That isn’t to say he’s back to his 2009 form or anything. According to Fangraphs, the average velocity on his fastball this season (92.7) is a full 1.0 mph slower than last year, and the lowest since he returned from his sabbatical in 2006. Now, I don’t know if that is significant or not. Pitchers sometimes lose a little velocity for no reason, and sometimes it returns as mysteriously as it disappeared. It’s possible Greinke’s velocity is lower because he’s pacing himself more, much as he did when he first came to the majors. It’s certainly worth monitoring, but if he keeps striking out 12 batters a start, I won’t be all that preoccupied with how hard he’s throwing.

- It’s a moment that may one day occupy an exalted place in Royals’ lore, the day Luke Hochevar made his first start under new manager Ned Yost, who left him in there to work his way out of a jam in the seventh-inning, even as Hochevar coughed up 4 runs and the ballgame.

Afterwards, Yost made it clear that he left Hochevar in there, even if it meant losing a ballgame, because it was time Hochevar learned how to fight his way out of a jam:

“I told him, `Look, in those types of situations,’” Yost said, “`I’m going to let you pitch yourself out of trouble. You need to learn how. When you get yourself into those situations when you’re rolling, you need to learn how to get yourself out of those situations.’”

The message: Long-term gain is worth the short-term pain.

“That’s part of the plan coming in,” Yost said. “You manage two ways every night. You manage for the small picture. You do everything you can to win tonight, but you also manage for the big picture.

“We’re trying to change things around here. We’re trying to find ways to take ourselves to the next level…I’m pretty darn sure that Hoch is going to be a key part of that when we do get there.”

Well, since then Hochevar has made five starts, and in 35 innings has struck out 31 batters against just 6 walks. He’s given up more homers – five homers in five starts, as opposed to just one homer in his first eight starts. But the improvement in his control has made him more effective regardless. If the gist of Yost’s message was that Hochevar had to stop being a nibbler and start attacking hitters, the point got through.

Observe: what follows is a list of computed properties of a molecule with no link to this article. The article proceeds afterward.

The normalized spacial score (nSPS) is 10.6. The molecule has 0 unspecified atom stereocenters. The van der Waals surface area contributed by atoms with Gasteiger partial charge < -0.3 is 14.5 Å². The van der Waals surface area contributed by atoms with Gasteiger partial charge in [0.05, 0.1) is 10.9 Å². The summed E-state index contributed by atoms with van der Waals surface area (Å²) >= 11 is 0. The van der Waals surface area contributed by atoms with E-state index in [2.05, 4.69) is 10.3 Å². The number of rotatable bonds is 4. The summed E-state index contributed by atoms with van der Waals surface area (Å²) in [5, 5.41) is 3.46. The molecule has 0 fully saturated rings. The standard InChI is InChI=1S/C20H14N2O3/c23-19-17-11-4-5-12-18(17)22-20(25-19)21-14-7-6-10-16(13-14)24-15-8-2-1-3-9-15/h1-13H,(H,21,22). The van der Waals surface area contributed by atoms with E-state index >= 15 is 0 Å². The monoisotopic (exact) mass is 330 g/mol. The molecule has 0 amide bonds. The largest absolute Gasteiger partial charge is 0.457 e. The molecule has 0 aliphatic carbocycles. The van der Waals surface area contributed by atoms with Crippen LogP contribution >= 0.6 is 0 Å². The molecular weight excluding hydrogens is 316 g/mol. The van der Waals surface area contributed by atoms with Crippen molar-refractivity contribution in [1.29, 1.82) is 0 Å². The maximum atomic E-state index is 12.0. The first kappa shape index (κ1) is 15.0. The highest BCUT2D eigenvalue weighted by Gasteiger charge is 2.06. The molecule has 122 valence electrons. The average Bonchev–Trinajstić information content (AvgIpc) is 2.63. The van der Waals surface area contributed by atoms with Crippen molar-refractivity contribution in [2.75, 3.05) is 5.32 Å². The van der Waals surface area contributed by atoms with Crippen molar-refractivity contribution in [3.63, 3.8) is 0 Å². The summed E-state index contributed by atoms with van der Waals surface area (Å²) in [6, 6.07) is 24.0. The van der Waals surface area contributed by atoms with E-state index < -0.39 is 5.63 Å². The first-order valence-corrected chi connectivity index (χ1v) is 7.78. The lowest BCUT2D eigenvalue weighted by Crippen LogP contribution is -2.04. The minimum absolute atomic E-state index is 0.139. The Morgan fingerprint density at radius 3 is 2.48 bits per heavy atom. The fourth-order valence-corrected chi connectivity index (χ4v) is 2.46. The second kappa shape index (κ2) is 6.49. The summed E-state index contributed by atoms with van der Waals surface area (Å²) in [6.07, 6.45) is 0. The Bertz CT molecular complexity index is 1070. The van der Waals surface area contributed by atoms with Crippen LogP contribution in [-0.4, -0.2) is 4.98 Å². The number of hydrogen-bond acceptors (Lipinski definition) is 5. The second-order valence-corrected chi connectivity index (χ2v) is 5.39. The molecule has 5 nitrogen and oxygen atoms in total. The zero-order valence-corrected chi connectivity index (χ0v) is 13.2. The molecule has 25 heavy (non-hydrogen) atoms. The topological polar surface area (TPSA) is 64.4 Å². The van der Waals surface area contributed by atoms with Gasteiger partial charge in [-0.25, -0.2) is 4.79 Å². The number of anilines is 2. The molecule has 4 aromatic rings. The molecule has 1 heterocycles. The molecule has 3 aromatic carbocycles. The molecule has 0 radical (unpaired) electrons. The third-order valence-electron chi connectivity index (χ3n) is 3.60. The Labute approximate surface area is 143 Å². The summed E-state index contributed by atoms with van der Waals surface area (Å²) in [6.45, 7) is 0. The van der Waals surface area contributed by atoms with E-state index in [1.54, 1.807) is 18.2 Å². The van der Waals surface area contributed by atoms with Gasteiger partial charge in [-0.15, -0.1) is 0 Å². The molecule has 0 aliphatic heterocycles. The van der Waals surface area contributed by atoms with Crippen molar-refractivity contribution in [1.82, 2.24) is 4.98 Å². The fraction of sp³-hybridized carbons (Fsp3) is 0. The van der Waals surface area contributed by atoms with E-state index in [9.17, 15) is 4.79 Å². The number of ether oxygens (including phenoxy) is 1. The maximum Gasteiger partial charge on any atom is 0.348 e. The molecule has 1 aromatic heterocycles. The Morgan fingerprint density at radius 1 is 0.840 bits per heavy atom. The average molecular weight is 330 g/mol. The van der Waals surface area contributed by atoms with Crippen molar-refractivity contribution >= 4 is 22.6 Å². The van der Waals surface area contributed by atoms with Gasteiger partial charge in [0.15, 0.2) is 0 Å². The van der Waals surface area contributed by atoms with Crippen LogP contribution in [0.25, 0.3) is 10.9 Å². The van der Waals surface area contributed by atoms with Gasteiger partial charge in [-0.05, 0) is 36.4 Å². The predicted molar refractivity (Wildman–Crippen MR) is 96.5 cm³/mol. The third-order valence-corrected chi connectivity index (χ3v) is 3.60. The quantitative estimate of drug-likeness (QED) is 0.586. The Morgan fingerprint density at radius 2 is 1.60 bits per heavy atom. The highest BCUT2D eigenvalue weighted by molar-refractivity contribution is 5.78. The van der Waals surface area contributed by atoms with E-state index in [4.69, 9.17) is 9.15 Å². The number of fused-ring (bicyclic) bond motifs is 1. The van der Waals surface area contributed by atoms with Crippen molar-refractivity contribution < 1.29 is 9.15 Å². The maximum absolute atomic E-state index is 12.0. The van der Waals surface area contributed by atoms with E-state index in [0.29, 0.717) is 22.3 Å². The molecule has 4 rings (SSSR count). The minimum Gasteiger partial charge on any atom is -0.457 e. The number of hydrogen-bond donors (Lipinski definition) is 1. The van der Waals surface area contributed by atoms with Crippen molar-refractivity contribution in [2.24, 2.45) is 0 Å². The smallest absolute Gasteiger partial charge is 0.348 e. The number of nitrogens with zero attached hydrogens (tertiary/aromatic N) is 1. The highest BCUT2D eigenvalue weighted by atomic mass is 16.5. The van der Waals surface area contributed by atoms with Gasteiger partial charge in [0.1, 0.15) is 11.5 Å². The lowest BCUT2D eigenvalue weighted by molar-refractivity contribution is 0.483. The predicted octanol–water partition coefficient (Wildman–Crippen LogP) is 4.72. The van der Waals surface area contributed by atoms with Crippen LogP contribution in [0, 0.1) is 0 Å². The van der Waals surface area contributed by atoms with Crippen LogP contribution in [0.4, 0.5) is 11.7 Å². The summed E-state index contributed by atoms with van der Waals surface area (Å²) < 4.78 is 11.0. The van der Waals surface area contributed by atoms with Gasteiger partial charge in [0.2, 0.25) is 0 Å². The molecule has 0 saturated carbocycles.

And in the process, while Hochevar has been nicked up for runs here and there, he may have finally turned the corner when it comes to surrendering the big inning that has been his downfall for so long. Consider this: since giving up four runs in the seventh inning against the White Sox that night, Hochevar has not allowed 3 runs in any single inning since. He has now thrown 35 consecutive innings without allowing a three-spot. That’s the longest stretch of his career, surpassing a streak of 33.1 innings set as a rookie in early 2008.

Hochevar hasn’t gotten over the hump yet. But I suspect he’s standing at the top of it right now. The best is yet to come.

- The handling of Jason Kendall is just one more example of how, no matter how many of the little details the Royals are starting to get right, they still have a habit of making ridiculous decisions at the macro level due to an almost impossible dearth of common sense.

As Will McDonald has chronicled repeatedly throughout the season, Kendall has now caught 92.4% of the team’s innings this season, with Brayan Pena getting the other 7.6%. No other catcher in baseball has caught even 85% of his team’s innings this season. Kendall has started 61 of the team’s 64 games behind the plate – he’s on pace for 154 starts. No catcher has caught in 154 games – let alone started that many – since Carlton Fisk in 1978. Fisk started 150 games and relieved 4 times.

In the entire retrosheet era – from 1954 until today – only one player has ever started 154 games at catcher in one season: Randy Hundley, who in 1968 started 156 times. And given that the regular season was only 154 games long prior to 1954, Hundley is probably the only one.